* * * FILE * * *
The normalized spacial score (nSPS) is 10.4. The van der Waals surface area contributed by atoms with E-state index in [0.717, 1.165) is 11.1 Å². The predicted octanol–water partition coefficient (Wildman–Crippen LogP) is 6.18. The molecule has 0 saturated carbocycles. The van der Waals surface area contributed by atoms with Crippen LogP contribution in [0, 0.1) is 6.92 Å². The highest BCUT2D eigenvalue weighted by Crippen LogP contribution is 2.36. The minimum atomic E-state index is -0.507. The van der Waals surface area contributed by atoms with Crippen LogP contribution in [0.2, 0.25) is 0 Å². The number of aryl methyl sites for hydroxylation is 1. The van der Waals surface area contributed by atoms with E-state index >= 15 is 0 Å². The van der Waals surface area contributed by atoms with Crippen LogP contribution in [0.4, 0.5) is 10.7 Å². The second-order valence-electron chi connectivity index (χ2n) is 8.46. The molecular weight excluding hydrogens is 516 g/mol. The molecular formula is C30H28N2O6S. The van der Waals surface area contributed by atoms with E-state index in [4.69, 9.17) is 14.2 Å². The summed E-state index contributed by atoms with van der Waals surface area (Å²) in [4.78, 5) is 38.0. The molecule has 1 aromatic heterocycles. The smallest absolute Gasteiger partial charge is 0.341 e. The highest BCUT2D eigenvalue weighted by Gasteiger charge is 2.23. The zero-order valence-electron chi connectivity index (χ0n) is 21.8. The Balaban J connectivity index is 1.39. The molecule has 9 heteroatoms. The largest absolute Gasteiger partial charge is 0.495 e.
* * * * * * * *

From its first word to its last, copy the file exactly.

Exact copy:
The normalized spacial score (nSPS) is 10.4. The van der Waals surface area contributed by atoms with E-state index in [0.717, 1.165) is 11.1 Å². The predicted octanol–water partition coefficient (Wildman–Crippen LogP) is 6.18. The molecule has 0 saturated carbocycles. The van der Waals surface area contributed by atoms with Crippen LogP contribution in [0, 0.1) is 6.92 Å². The highest BCUT2D eigenvalue weighted by Crippen LogP contribution is 2.36. The minimum atomic E-state index is -0.507. The van der Waals surface area contributed by atoms with Crippen LogP contribution in [0.2, 0.25) is 0 Å². The number of aryl methyl sites for hydroxylation is 1. The van der Waals surface area contributed by atoms with E-state index >= 15 is 0 Å². The van der Waals surface area contributed by atoms with Crippen LogP contribution in [0.4, 0.5) is 10.7 Å². The second-order valence-electron chi connectivity index (χ2n) is 8.46. The molecular weight excluding hydrogens is 516 g/mol. The molecular formula is C30H28N2O6S. The van der Waals surface area contributed by atoms with E-state index in [4.69, 9.17) is 14.2 Å². The summed E-state index contributed by atoms with van der Waals surface area (Å²) in [4.78, 5) is 38.0. The molecule has 1 aromatic heterocycles. The smallest absolute Gasteiger partial charge is 0.341 e. The highest BCUT2D eigenvalue weighted by Gasteiger charge is 2.23. The zero-order valence-electron chi connectivity index (χ0n) is 21.8. The Balaban J connectivity index is 1.39. The molecule has 9 heteroatoms. The largest absolute Gasteiger partial charge is 0.495 e.